War Crimes: Confronting Atrocity in the Modern World

By David Chuter | Go to book overview
Save to active project

3
The Law

This chapter addresses issues of international humanitarian law, or the law of armed conflict. Put simply, this chapter describes what the law says. I begin by explaining the laws and their origins, then how international treaties and statutes yield specific crimes to be investigated and punished. Finally, I address some of the practical problems to which this body of law gives rise.1

Essentially, international humanitarian law has a twofold purpose: It is intended to protect noncombatants, or those who are not now, or never were, taking part in the fighting; it also limits the methods and means by which the fighting is carried out. Some international humanitarian law is based on international treaties, and some is based on the customs of war. There are two broad divisions within international humanitarian law, although the distinction is now somewhat blurred. Humanitarian law properly defined seeks to protect military personnel who are not, for whatever reason, now taking part in the fighting, as well as civilian noncombatants; this is sometimes referred to as the law of Geneva. In addition, there is the law of war, sometimes referred to as the law of The Hague, which establishes the rights and duties of those actually doing the fighting and limits the methods that can be employed to harm the enemy. There was always some overlap between the two, and the adoption of the 1977 Additional Protocols to the Geneva Conventions ended any distinction for all practical purposes.

These rules apply to armed conflicts of all kinds. Traditionally, they applied only to so-called international armed conflicts, but today they also apply to noninternational armed conflicts, which are usually taken to be conflicts on the territory of a state between its own armed forces and identifiable armed groups, or between such armed groups fighting each other. The definition and threshold of an armed conflict is very important for the

-59-

Notes for this page

Add a new note
If you are trying to select text to create highlights or citations, remember that you must now click or tap on the first word, and then click or tap on the last word.
Loading One moment ...
Project items
Notes
Cite this page

Cited page

Style
Citations are available only to our active members.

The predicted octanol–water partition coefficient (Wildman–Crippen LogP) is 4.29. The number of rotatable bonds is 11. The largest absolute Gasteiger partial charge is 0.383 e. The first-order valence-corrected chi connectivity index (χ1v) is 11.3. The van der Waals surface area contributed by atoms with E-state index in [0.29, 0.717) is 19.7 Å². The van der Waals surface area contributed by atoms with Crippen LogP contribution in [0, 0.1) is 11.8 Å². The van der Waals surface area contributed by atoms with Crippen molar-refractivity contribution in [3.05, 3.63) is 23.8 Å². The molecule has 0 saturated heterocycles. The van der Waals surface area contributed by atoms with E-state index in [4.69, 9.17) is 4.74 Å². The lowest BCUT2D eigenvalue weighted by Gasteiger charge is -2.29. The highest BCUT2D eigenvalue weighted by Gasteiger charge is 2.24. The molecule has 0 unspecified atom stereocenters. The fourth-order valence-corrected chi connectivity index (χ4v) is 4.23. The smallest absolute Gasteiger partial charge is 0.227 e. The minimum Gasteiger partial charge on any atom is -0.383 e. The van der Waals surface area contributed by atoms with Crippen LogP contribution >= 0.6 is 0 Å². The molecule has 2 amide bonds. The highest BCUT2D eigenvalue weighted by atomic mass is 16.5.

Sign up now to cite pages or passages in MLA, APA and Chicago citation styles.

Cited page

Bookmark this page
War Crimes: Confronting Atrocity in the Modern World
Settings

Settings

Typeface
Text size Smaller Larger
Search within

Search within this book

Look up

Look up a word

  • Dictionary
  • Thesaurus
Please submit a word or phrase above.
Print this page

Print this page

Why can't I print more than one page at a time?

While we understand printed pages are helpful to our users, this limitation is necessary to help protect our publishers' copyrighted material and prevent its unlawful distribution. We are sorry for any inconvenience.
Full screen
/ 300

matching results for page

Cited passage

Style
Citations are available only to our active members.
Sign up now to cite pages or passages in MLA, APA and Chicago citation styles.

Cited passage

Welcome to the new Questia Reader

The Questia Reader has been updated to provide you with an even better online reading experience.  It is now 100% Responsive, which means you can read our books and articles on any sized device you wish.  All of your favorite tools like notes, highlights, and citations are still here, but the way you select text has been updated to be easier to use, especially on touchscreen devices.  Here's how:

1. Click or tap the first word you want to select.
2. Click or tap the last word you want to select.

OK, got it!

Thanks for trying Questia!

Please continue trying out our research tools, but please note, full functionality is available only to our active members.

Your work will be lost once you leave this Web page.

For full access in an ad-free environment, sign up now for a FREE, 1-day trial.

Already a member? Log in now.

Are you sure you want to delete this highlight?